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Should I keep working after retirement age?


Kate Wick

By Kate Wick

4 min read

While the dream is to hit retirement age, lie back, put your feet up and forget about work for the rest of your life, this isn't the case for everyone. We've talked before about the potential necessity for Australians to work beyond their retirement, due to numerous factors:

  • inflation
  • rising cost of living
  • sudden, large health care expenses
  • if your superannuation funds aren't sufficiently built up

Even if they don't necessarily need to, however, many Australians continue to work past the age they can stop working. According to the Australian Bureau of Statistics (ABS), the number of Australians aged 55 and over participating in the workforce has shot up by nine percent over the three decades to 2010. Much of this increase has taken place in the final 10 years of this period. Even those aged 70 or over saw a workforce participation rate of between 2.7 percent and 4.5 percent during this period. 

So it seems that Australians are increasingly deciding to keep working as they get older. The question is, should they?

The psychological aspect

Even apart from financial need, it seems many Australians elect to keep working past retirement in order to give themselves something to do. After all, the daily nine-to-five work grind also brings with it a sense of purpose and direction that, when lost, can be difficult to replace. 

A study carried out by CoreData on behalf of State Super Financial Services earlier this year demonstrated this very fact, as reported by news.com.au and The Mandarin. Surveying the views of 2496 public servants, it was found that only 20 percent wanted to stop working completely upon reaching retirement age, with more than two-fifths looking to take up full-time or part-time employment, or even start volunteering.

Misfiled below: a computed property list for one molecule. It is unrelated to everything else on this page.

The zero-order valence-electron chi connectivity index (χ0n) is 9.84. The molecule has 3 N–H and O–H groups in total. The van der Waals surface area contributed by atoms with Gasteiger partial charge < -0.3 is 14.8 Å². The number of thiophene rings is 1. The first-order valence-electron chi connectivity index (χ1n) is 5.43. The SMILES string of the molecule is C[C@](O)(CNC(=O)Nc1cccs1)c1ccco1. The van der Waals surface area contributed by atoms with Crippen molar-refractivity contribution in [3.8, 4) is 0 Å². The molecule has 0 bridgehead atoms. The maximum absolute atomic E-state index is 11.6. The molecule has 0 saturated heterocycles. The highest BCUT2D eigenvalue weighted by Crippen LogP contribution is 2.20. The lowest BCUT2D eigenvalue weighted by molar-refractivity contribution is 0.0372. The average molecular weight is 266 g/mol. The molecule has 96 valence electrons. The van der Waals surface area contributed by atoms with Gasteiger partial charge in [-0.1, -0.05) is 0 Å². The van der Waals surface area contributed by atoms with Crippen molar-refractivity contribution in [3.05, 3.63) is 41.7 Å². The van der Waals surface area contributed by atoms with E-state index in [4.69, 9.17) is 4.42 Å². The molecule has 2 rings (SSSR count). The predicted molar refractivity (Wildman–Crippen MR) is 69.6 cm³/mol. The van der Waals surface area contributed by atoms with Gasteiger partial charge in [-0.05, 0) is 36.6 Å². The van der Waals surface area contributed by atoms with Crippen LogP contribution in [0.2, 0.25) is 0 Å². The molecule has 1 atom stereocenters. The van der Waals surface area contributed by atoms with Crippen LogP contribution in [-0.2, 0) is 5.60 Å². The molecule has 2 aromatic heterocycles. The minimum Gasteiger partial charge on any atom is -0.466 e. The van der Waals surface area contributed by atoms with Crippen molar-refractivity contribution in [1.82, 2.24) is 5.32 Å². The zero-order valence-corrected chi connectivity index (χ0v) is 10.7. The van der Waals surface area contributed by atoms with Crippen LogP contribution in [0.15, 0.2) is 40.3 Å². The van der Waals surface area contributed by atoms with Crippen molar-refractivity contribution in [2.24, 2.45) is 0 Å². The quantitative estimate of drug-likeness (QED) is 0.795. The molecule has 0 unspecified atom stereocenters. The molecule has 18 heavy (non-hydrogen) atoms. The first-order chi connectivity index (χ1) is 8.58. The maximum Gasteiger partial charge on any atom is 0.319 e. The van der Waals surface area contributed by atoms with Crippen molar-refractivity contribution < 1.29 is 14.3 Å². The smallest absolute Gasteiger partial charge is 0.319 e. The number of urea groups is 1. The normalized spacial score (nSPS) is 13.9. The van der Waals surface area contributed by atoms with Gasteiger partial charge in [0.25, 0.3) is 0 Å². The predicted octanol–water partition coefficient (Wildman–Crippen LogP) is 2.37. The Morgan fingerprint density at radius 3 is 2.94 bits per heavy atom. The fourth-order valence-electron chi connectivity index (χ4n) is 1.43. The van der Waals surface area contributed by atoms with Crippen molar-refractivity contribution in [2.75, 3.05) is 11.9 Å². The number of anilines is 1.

Similarly, ABS data from 2009 shows that, while financial need is the most common reason for individuals to come out of retirement, 32 percent and 14 percent of women also cited boredom and lack of anything to do as a reason. 

Working after retirement can therefore serve two purposes. Not only will it fill your coffers further and boost your existing retirement savings, but it can also keep you active — mentally, physically and socially — plus make you happier, if the line of work you're in is something you enjoy.

What to know

If you're one of these individuals, you'll want to get yourself up to speed with all of the legal technicalities around working past retirement. 

It's possible to access your super while continuing to work once you reach your preservation age or turn 65. Depending on your particular superannuation rules, you may need to leave a particular amount in the account, or even invest it in a superannuation income stream product, such as an account-based pension. 

You might also want to keep in mind that there are a number of government incentives for those who work past retirement age and choose to stay in the work force. The Department of Human Services outlines the Work Bonus scheme, which increases the amount of money you can earn before your pension is lessened for those past the legal age, and the Pension Bonus Scheme. To be eligible for the Pension Bonus Scheme you must have registered before July 1, 2014. The latter gives a lump sum for those who don't immediately claim their pension, but unlike the Work Bonus scheme, you must register for it. 

All of this should help you make the decision of whether or not to work after you reach retirement age. 

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